That’s the fate that became Bernard Tomic when the draw dangled 16-time Grand Slam champion Roger Federer in front of him in a fourth-round match, played under the lights, at Melbourne Park on Sunday.

There’s no denying that that kind of occasion presents a challenge, but taking advantage of the opportunity doesn’t come complete with a guaranteed high percentage of success. And as much as Tomic -- and a stadium full of fans -- hoped that he could possibly create the upset, it was not to be.

Federer easily displayed why he’s Federer, the guy many believe to be the greatest player to ever play the game. The third seed, Federer remains in the hunt for a fifth Australian Open title after a 6-4, 6-2, 6-2 win, while Tomic took a step to the exit of Melbourne Park.

“For me, it’s a great pleasure and honor to play him,” said Tomic, whose best career Grand Slam outing was making it to the Wimbledon quarterfinals last season. “You can just only get better if you lose against him.”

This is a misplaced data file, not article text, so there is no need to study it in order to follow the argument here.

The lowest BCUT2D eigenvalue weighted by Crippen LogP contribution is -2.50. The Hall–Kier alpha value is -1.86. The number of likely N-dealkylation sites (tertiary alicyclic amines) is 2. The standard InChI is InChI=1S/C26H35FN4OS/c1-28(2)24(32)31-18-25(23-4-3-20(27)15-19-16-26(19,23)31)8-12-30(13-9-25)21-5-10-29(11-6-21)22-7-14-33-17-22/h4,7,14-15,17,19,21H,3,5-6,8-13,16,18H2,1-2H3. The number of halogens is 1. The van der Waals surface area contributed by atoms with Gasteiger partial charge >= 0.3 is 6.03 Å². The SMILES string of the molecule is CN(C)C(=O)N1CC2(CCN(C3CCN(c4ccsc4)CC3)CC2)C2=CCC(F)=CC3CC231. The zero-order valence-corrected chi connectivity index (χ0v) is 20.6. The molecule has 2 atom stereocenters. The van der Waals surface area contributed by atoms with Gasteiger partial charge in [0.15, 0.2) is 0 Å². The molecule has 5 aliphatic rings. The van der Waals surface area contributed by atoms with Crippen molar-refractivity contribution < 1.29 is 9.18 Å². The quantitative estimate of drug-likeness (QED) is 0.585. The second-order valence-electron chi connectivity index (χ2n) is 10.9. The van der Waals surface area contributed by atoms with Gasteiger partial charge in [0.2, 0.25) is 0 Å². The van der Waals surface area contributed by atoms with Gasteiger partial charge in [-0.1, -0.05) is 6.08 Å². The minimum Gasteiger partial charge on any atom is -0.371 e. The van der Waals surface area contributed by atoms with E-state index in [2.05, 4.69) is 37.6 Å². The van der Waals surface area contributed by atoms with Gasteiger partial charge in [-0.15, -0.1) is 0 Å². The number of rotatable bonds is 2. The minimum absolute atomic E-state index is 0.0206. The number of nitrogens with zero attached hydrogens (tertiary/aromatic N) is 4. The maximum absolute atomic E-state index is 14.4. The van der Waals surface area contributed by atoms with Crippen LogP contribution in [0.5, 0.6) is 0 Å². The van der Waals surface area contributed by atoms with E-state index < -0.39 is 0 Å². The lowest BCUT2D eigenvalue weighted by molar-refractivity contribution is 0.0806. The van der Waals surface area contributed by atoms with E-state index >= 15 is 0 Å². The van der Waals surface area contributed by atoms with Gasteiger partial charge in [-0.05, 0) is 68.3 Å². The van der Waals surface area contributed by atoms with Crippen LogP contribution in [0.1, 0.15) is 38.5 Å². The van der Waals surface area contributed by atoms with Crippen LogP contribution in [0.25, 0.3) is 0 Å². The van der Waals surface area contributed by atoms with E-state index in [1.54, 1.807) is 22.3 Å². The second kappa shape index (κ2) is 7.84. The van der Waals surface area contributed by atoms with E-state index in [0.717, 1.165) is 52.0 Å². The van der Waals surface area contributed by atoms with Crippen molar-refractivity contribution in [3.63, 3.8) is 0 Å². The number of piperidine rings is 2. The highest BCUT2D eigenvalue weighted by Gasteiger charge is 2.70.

The 19-year-old Tomic -- currently ranked a very respectable No. 38 -- has no reason to hang his head. He put up a stunning week of tennis to seize a fourth-round berth against Federer. It was his second loss to Federer -- the Swiss Master took him in four sets during the 2011 Davis Cup World Group Playoff -- and you can be assured that every time Tomic faces Federer he’s receiving a pertinent lesson. 

“The harder I hit it, the ball comes back in a different corner and ends up always being a winner,” said Tomic, smiling at the memory of being outclassed. “It’s very strange. Never did experience my balls that I hit that hard to come back and to be a winner.

At one time the 30-year-old Federer seemed invincible, dominating the tour closing out five seasons as No. 1 (2004, 2005, 2006, 2007, 2009). Nowadays, Fed is not quite as impenetrable, but he still one of the top three guys in the game, albeit No. 3, and he remains a player to be feared.

On many occasions during the one hour, 44 minute match, Tomic pounded fast and ferocious groundstrokes at Federer, clear winners against practically anyone. But not against Federer.

“It’s good to watch. Even for me, playing, I enjoy watching it,” Tomic said.

And watch he did as Federer broke his serve six times in the match while he could only return the favor, so to speak, by breaking Federer’s serve on a third break point in the sixth game of the second set.